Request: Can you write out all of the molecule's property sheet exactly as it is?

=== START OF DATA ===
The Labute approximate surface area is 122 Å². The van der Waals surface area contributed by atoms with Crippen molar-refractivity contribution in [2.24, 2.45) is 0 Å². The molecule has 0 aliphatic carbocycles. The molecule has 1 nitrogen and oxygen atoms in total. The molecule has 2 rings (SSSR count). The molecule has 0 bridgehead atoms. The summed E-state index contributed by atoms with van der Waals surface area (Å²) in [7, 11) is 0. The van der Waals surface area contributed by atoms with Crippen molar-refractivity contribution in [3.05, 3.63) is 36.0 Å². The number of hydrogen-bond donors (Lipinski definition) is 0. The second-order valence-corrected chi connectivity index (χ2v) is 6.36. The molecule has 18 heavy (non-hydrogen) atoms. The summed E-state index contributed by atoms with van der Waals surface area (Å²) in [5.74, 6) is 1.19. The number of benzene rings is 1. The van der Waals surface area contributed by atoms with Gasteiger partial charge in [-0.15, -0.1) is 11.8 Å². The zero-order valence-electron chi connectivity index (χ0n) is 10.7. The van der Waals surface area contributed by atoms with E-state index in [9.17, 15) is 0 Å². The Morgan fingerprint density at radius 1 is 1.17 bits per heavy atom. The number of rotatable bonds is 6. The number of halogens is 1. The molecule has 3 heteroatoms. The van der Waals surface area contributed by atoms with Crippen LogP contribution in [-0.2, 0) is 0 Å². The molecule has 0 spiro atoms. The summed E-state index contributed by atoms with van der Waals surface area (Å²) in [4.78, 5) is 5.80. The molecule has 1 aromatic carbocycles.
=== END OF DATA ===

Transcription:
The Labute approximate surface area is 122 Å². The van der Waals surface area contributed by atoms with Crippen molar-refractivity contribution in [2.24, 2.45) is 0 Å². The molecule has 0 aliphatic carbocycles. The molecule has 1 nitrogen and oxygen atoms in total. The molecule has 2 rings (SSSR count). The molecule has 0 bridgehead atoms. The summed E-state index contributed by atoms with van der Waals surface area (Å²) in [7, 11) is 0. The van der Waals surface area contributed by atoms with Crippen molar-refractivity contribution in [3.05, 3.63) is 36.0 Å². The number of hydrogen-bond donors (Lipinski definition) is 0. The second-order valence-corrected chi connectivity index (χ2v) is 6.36. The molecule has 18 heavy (non-hydrogen) atoms. The summed E-state index contributed by atoms with van der Waals surface area (Å²) in [5.74, 6) is 1.19. The number of benzene rings is 1. The van der Waals surface area contributed by atoms with Gasteiger partial charge in [-0.15, -0.1) is 11.8 Å². The zero-order valence-electron chi connectivity index (χ0n) is 10.7. The van der Waals surface area contributed by atoms with E-state index in [9.17, 15) is 0 Å². The Morgan fingerprint density at radius 1 is 1.17 bits per heavy atom. The number of rotatable bonds is 6. The number of halogens is 1. The molecule has 3 heteroatoms. The van der Waals surface area contributed by atoms with Crippen LogP contribution in [-0.2, 0) is 0 Å². The molecule has 0 spiro atoms. The summed E-state index contributed by atoms with van der Waals surface area (Å²) in [4.78, 5) is 5.80. The molecule has 1 aromatic carbocycles.